Security forces gear up for Ramadan as tensions remain high in Jerusalem, West Bank
Israeli security forces are once again preparing for the Muslim holy month of Ramadan, which coincides with the Jewish holiday of Passover this year, and tensions are already high across the West Bank and in Jerusalem.
Police expect hundreds of thousands of visitors – mainly Palestinians – to flock to Jerusalem during Ramadan, a month of fasting, prayer and meditation observed by Muslims around the world, which is expected to begin on Wednesday or Thursday and ends April 21.
Ramadan has often been marked by conflicts and high tensions between Israel and the Palestinians.
Israeli and Palestinian Authority delegations met again on Sunday for a rare but low-stakes regional summit in Sharm el-Sheikh, Egypt, where they again pledged to de-escalate tensions ahead of Ramadan.
Meanwhile, senior defense officials have warned the government of an increase in alerts about possible terrorist attacks by Palestinians during the sensitive period.
Some officials have warned that the upcoming Ramadan could be the most difficult to handle in recent years, as tensions remained high amid deadly Israeli attacks on the West Bank and deadly Palestinian terror attacks , as well as an increase in settler violence.
According to the Haaretz daily, during a recent meeting with Defense Minister Yoav Gallant, military officials said that Israel’s ongoing internal unrest, the decline in popularity of the Palestinian Authority, an increase in Jewish nationalist attacks, and the actions of the minister National Security Itamar Ben Gvir. all contributing to a very volatile state in the West Bank.
A series of Palestinian attacks on Israel and the West Bank in recent months have left 15 people – mainly Israelis – dead and several others seriously injured. Many of the attacks that took place in the capital were carried out by Palestinian residents of East Jerusalem.
At least 85 Palestinians have been killed since the beginning of the year, most of them in attacks or during clashes with security forces, although some were unrelated civilians and others were killed under circumstances that are being investigated.
Some military officials are concerned by the high Palestinian death toll, which at this rate is set to surpass last year’s toll of 158, the highest since 2007.
The Israel Defense Forces estimates that the more Palestinians are killed during conflicts, the greater the likelihood that others will enter the “cycle of violence” and carry out terrorist attacks against Israelis.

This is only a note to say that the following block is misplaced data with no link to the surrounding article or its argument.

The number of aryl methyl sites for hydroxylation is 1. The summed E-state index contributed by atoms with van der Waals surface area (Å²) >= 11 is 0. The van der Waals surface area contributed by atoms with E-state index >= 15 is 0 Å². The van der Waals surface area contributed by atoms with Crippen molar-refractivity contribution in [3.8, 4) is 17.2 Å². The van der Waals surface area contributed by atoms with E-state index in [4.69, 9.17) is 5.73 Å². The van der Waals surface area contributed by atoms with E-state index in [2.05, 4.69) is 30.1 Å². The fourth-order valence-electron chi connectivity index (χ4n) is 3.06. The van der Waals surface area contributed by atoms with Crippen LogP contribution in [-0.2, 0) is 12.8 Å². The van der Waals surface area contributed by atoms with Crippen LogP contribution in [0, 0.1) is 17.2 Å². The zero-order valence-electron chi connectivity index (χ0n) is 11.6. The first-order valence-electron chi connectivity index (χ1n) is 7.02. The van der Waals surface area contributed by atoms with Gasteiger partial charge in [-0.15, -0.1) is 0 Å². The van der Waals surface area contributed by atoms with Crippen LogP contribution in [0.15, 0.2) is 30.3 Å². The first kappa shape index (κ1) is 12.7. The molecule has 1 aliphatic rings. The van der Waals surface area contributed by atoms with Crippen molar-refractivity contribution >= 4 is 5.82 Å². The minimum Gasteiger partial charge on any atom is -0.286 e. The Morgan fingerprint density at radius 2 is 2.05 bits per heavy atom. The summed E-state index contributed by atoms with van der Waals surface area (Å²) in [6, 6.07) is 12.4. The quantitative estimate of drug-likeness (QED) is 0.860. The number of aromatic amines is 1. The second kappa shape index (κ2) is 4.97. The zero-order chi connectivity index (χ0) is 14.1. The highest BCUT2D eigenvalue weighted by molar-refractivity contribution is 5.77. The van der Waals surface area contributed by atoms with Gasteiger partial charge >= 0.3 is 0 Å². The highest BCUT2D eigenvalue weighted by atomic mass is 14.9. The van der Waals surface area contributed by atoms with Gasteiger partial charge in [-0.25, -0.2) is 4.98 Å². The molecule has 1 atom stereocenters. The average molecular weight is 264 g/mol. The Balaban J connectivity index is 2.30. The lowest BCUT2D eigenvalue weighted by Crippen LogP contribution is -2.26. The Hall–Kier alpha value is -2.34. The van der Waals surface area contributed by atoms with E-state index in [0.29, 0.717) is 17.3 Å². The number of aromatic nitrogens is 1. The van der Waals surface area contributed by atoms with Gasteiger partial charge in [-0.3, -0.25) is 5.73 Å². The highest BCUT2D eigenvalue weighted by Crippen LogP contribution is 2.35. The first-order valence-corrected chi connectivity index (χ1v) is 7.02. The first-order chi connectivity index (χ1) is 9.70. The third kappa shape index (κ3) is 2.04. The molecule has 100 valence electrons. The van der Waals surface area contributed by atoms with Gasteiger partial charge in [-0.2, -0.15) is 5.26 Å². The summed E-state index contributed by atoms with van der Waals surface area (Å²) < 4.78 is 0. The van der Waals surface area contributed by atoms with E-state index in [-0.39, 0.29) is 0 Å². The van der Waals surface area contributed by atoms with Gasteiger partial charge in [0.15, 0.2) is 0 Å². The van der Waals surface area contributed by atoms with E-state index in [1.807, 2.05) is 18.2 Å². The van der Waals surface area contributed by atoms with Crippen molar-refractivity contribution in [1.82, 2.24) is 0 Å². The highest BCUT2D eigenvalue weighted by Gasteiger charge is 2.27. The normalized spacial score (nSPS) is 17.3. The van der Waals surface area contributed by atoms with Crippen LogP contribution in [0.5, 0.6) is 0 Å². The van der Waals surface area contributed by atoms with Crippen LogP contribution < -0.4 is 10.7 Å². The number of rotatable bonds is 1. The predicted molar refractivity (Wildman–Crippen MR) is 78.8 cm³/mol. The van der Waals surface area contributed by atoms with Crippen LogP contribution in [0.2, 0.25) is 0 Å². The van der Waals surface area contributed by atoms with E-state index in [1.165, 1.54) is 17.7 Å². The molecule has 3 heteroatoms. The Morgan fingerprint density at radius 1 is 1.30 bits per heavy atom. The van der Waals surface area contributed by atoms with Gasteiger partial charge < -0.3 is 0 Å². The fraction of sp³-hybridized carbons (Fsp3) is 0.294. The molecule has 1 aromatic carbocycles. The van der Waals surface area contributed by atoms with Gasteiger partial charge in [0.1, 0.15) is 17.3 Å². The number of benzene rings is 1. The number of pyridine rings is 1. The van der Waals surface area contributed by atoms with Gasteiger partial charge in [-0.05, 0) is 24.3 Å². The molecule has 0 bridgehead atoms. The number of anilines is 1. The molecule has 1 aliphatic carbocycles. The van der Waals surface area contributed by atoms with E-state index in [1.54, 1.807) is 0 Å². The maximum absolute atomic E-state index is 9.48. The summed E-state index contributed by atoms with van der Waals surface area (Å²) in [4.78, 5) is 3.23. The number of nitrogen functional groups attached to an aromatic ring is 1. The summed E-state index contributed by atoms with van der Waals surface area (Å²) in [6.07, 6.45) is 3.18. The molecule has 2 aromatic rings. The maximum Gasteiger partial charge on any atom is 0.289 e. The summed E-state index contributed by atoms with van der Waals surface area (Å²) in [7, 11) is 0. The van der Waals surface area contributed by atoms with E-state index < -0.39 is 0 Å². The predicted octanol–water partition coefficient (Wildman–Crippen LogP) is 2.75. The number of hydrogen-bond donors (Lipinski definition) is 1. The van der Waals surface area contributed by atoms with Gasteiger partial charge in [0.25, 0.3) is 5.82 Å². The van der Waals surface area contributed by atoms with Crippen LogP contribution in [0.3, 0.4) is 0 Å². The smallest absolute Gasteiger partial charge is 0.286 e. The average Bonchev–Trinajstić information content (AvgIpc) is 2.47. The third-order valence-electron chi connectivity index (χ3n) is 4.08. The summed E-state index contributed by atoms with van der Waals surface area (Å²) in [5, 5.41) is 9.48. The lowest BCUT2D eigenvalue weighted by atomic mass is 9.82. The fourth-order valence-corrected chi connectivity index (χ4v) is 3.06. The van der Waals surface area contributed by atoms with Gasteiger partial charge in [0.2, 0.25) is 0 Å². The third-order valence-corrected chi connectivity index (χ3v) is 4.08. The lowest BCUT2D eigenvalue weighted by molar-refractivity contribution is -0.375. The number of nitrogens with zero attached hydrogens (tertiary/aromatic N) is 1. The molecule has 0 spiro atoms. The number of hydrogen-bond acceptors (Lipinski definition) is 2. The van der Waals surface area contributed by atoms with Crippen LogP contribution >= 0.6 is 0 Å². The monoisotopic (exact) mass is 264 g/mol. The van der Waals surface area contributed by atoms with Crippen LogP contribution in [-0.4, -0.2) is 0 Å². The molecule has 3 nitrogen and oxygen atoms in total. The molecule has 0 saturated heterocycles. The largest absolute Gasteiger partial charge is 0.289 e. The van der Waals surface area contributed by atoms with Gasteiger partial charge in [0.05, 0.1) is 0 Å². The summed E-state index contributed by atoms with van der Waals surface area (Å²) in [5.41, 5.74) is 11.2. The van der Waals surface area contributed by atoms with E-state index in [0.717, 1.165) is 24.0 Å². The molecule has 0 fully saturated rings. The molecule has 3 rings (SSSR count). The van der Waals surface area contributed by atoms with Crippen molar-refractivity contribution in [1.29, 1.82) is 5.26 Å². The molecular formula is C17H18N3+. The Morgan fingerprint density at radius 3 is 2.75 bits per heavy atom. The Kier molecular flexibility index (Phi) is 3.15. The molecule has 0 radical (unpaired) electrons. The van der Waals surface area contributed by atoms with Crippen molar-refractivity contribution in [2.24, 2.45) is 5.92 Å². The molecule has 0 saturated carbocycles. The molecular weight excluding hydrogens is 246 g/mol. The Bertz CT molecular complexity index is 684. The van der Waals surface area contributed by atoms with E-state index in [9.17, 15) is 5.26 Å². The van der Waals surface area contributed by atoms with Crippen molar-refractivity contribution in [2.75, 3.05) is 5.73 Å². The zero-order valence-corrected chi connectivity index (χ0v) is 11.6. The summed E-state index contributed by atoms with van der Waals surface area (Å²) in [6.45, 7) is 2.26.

In recent weeks the IDF has made “preemptive” arrests of dozens of Palestinians identified as the instigators of the violence, and they are expected to continue during Ramadan. Others wanted Palestinians who were allegedly planning terrorist attacks were killed or arrested during recent raids.
Police warned on Sunday about “those who try to take advantage of the holidays to spread incitement on social media, false rumors and disinformation, especially regarding the holy places.”
Police said terrorist groups and other terror elements have used Ramadan in the past to incite and cause riots in Jerusalem.
Law enforcement officials said police would act “without compromise against rioters and those who break the law, harm or attempt to harm those who pray and celebrate, or use the holidays to cause harm to civilians or security forces.”
Officers in the Jerusalem police district have held meetings over the past few days with various local officials and community leaders to coordinate holiday activities in the capital. IDF officers have held similar meetings with Palestinian officials in the West Bank in recent weeks.
Police said that on Friday during Ramadan, there would be an increased presence of police officers throughout Jerusalem, especially in the Old City and near the Temple Mount, as many worshipers are expected to pray at the Al-Aqsa Mosque. A police official told reporters that there is a shortage of over 800 police officers in the Jerusalem area to properly ensure security.
For Palestinian Muslims, a central part of the festival is worship at the Al-Aqsa Mosque — the third holiest site in Islam. Jews revere the same hilltop as the Temple Mount, the holiest site in their tradition.
The Israeli army eased some movement restrictions for West Bank and Gazan Palestinians to allow women, children and some men to pray at Al-Aqsa without permits.
Police said they are also preparing for Passover and Passover, which will take place during Ramadan this year.
“The purpose of the preparations and police activity in Jerusalem during Ramadan is to enable freedom of worship… while maintaining security, law and public order,” a police statement said.
“The police will act to secure all the worshipers who reach the holy places on these days, Muslims, Jews and Christians, with the aim of allowing freedom of worship for everyone,” the statement said.